Chief curator Daniel Piazza shares intimate knowledge, little-known facts and secrets about the stories told in “Baseball: America’s Home Run,” highlighting some of the spectacular objects on display, including discussions with key lenders to the exhibition on artifacts never-before displayed for pubic view.
Baseball Follows the Flag
I'm Dan Piazza, curator of the National Postal Museum exhibition, Baseball: America's Home Run, on view until January, 2025.
Join me for an inside look at some of the most exciting objects from this blockbuster show that explores America's national pastime through stamps, mail and memorabilia.
During the Civil War tens of thousands of Americans on both sides of the conflict played baseball.
Hundreds of thousands more watched, helping the game overtake Cricket as the country's favorite sport.
Military play during the Spanish-American War brought baseball to some newly-won territories for the first time and cemented its popularity in others.
During the two World Wars hundreds of major league players served in the armed forces.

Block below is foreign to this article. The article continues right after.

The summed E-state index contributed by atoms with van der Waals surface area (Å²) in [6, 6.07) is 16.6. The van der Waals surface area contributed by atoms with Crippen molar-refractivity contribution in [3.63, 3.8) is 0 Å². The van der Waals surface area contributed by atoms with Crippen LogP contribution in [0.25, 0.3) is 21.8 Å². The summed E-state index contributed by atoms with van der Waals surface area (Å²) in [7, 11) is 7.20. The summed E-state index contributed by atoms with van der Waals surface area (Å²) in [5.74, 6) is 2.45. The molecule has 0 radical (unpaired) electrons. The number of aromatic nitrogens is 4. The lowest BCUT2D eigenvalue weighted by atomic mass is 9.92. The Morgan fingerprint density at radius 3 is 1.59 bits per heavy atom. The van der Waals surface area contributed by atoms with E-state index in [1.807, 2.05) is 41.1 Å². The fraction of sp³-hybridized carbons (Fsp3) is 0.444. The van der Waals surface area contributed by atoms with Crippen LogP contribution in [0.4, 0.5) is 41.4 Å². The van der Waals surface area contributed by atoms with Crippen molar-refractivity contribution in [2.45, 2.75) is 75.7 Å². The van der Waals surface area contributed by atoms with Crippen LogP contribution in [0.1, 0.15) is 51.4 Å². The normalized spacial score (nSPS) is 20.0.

Let's take a closer look.
This photo of U.S. Army soldiers playing baseball in France during World War I was turned into a YMCA postcard.
Thousands of copies were distributed free to service members overseas encouraging them to write home.
The YMCA also shipped nearly 250,000 Napoleon Lajoie professional model bats to France for the recreational use of U.S. soldiers in World War I.
Lajoie, a second baseman for Philadelphia and Cleveland, had a batting average that was on par with Honus Wagner and Ty Cobb but he is little remembered today.
More recently baseball has been used by the military to build understanding between U.S. forces and local populations in war zones.
After Afghanistan's totalitarian Taliban regime fell in 2001, American forces introduced baseball to Afghani boys and girls and used this Kettle to serve tea to spectators.
For more on the intersection of postal and baseball history, visit the national postal Museum exhibition, Baseball: America's Home Run online at postalmuseum.si.edu/baseball